transfer learning view markdown
See also notes on đź“Ś causal inference for some close connections.
For neuralnet specific transferring see đź“Ś adaption/transfer.
overviews
(from this paper)
domain adaptation algorithms
Domain test bed available here, for generalizating to new domains (i.e. performing well on domains that differ from previous seen data)
 Empirical Risk Minimization (ERM, Vapnik, 1998)  standard training
 Invariant Risk Minimization (IRM, Arjovsky et al., 2019)  learns a feature representation such that the optimal linear classifier on top of that representation matches across domains.
 distributional robust optimization
 instead of minimizing training err, minimize maximum training err over different perturbations
 Group Distributionally Robust Optimization (GroupDRO, Sagawa et al., 2020)  ERM + increase importance of domains with larger errors (see also papers from Sugiyama group e.g. 1, 2)
 minimize error for worst group
 Variance Risk Extrapolation (VREx, Krueger et al., 2020)  encourages robustness over affine combinations of training risks, by encouraging strict equality between training risks
 Interdomain Mixup (Mixup, Yan et al., 2020)  ERM on linear interpolations of examples from random pairs of domains + their labels
 Marginal Transfer Learning (MTL, Blanchard et al., 20112020)  augment original feature space with feature vector marginal distributions and then treat as a supervised learning problem
 Meta Learning Domain Generalization (MLDG, Li et al., 2017)  use MAML to metalearn how to generalize across domains
 MAML (finn, abbeel, & levine, 2017)  minimize parameters for metalearning including finetuning as part of the process (intuitively, find parameters that improve performance on a task after finetuning on that task)
 $\min \theta \underbrace{\mathbb{E}\tau }{\text{average over tasks } \tau}\left[\mathcal{L}\tau\left(\underbrace{U_\tau(\theta)}_{\text{finetuned model}}\right)\right]$â€‹
 compute finetuned models then take gradient wrt to heldout samples from the same tasks
 $\min \theta \underbrace{\mathbb{E}\tau }{\text{average over tasks } \tau}\left[\mathcal{L}\tau\left(\underbrace{U_\tau(\theta)}_{\text{finetuned model}}\right)\right]$â€‹
 learning more diverse predictors
 Representation SelfChallenging (RSC, Huang et al., 2020)  adds dropoutlike regularization to important features, forcing model to depend on many features
 Spectral Decoupling (SD, Pezeshki et al., 2020)  regularization which forces model to learn more predictive features, even when only a few suffice
 embedding prior knowledge
 Style Agnostic Networks (SagNet, Nam et al., 2020)  penalize style features (assumed to be spurious)
 Penalizing explanations (Rieger et al. 2020)  penalize spurious features using prior knowledge
 Domain adaptation under structural causal models (chen & buhlmann, 2020)
 make clearer assumptions for domain adaptation to work
 introduce CIRM, which works better when both covariates and labels are perturbed in target data
 kernel approach (blanchard, lee & scott, 2011)  find an appropriate RKHS and optimize a regularized empirical risk over the space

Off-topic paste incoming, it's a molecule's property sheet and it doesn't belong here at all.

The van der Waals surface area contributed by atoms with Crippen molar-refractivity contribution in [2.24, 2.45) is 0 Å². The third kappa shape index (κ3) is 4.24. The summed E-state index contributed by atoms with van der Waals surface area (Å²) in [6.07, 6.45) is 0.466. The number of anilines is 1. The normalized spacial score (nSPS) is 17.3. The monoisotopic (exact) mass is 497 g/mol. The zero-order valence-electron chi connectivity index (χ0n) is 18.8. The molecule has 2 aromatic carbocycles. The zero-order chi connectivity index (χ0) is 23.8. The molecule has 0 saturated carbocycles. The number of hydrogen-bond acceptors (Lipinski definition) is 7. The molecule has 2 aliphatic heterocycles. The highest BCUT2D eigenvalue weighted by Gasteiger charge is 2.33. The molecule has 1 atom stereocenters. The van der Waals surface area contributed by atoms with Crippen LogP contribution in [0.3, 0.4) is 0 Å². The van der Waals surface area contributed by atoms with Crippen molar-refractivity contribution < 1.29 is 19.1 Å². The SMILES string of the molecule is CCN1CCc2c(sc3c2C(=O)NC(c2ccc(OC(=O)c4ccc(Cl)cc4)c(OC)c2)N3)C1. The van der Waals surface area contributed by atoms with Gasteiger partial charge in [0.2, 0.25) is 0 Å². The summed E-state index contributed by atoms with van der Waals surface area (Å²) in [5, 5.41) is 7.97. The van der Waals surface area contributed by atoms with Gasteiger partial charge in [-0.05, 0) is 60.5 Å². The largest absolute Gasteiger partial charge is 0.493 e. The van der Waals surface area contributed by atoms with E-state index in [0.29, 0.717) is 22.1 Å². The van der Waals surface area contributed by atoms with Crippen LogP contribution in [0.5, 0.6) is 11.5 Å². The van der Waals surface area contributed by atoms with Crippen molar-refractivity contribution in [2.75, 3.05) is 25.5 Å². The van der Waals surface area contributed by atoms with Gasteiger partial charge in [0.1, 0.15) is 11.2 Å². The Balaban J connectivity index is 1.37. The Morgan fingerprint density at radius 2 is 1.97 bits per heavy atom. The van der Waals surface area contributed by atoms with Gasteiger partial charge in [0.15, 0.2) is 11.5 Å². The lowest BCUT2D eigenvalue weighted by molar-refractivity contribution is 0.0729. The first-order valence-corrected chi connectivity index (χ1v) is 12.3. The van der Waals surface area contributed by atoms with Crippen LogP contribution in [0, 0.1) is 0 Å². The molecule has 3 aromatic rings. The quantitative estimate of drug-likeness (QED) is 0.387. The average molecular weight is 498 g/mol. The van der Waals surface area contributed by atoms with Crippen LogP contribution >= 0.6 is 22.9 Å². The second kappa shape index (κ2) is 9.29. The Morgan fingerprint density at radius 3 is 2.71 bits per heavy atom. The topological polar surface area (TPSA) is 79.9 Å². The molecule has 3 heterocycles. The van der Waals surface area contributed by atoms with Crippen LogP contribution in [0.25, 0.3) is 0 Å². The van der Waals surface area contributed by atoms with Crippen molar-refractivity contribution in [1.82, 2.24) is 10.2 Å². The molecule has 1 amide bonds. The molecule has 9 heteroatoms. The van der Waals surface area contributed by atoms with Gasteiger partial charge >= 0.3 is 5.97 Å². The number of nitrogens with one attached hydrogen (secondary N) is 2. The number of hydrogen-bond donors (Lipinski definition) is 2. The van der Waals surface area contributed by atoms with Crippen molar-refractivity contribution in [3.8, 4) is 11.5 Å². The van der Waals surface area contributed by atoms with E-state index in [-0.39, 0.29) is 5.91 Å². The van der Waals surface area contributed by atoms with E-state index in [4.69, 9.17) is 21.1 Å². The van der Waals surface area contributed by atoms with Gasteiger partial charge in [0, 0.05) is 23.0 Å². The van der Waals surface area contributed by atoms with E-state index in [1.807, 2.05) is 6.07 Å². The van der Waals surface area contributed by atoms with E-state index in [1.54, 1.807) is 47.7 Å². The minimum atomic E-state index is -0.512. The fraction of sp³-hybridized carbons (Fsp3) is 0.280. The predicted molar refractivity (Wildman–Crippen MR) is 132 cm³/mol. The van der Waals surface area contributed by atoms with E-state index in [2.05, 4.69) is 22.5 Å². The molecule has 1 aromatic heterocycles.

InNOut (xieâ€¦lang, 2020)  if we have many features, rather than using them all as features, can use some as features and some as targets when we shift, to learn the domain shift
domain invariance
key idea: want repr. to be invariant to domain label
 same idea is used to learn fair representations, but domain label is replaced with sensitive attribute
 Domain Adversarial Neural Network (DANN, Ganin et al., 2015)
 Conditional Domain Adversarial Neural Network (CDANN, Li et al., 2018)  variant of DANN matching the conditional distributions across domains, for all labels
 Deep CORAL (CORAL, Sun and Saenko, 2016)  match mean / covariance of feature distrs
 Maximum Mean Discrepancy (MMD, Li et al., 2018)
 adversarial discriminative domain adaptation (ADDA tzeng et al. 2017)
 balancing with importance weighting
 Learning Robust Representations by Projecting Superficial Statistics Out (wang et al. 2019)
feature learning
 https://arxiv.org/pdf/2212.07346.pdf (zhang & bottou, 2022)  during training, concatenate the representations obtained with different random seeds
dynamic selection
Dynamic Selection (DS) refers to techniques in which, for a new test point, pretrained classifiers are selected/combined from a pool at test time review paper (cruz et al. 2018), python package
 define region of competence
 clustering
 kNN  more refined than clustering
 decision space  e.g. a modelâ€™s classification boundary, internal splits in a model
 potential function  weight all the points (e.g. by their distance to the query point)
 criteria for selection
 individual scores: acc, prob. behavior, rank, metalearning, complexity
 group: data handling, ambiguity, diversity
 combination
 nontrainable: mean, majority vote, product, median, etc.
 trainable: learn the combination of models
 related: in mixture of experts models + combination are trained jointly
 dynamic weighting: combine using local competence of base classifiers
 Oracle baseline  selects classifier predicts correct label, if such a classifier exists
testtime adaptation
 testtime adaptation
 testtime augmentation
 batch normalization (AdaBN)

label shift estimation (BBSE)  $p(y)$ shifts but $P(x y)$ does not  entropy minimization (testtime entropy minimization, TENT, wang et al. 2020)  optimize for model confidence (entropy of predictions), using only norm. statistics and channelwise affine transformations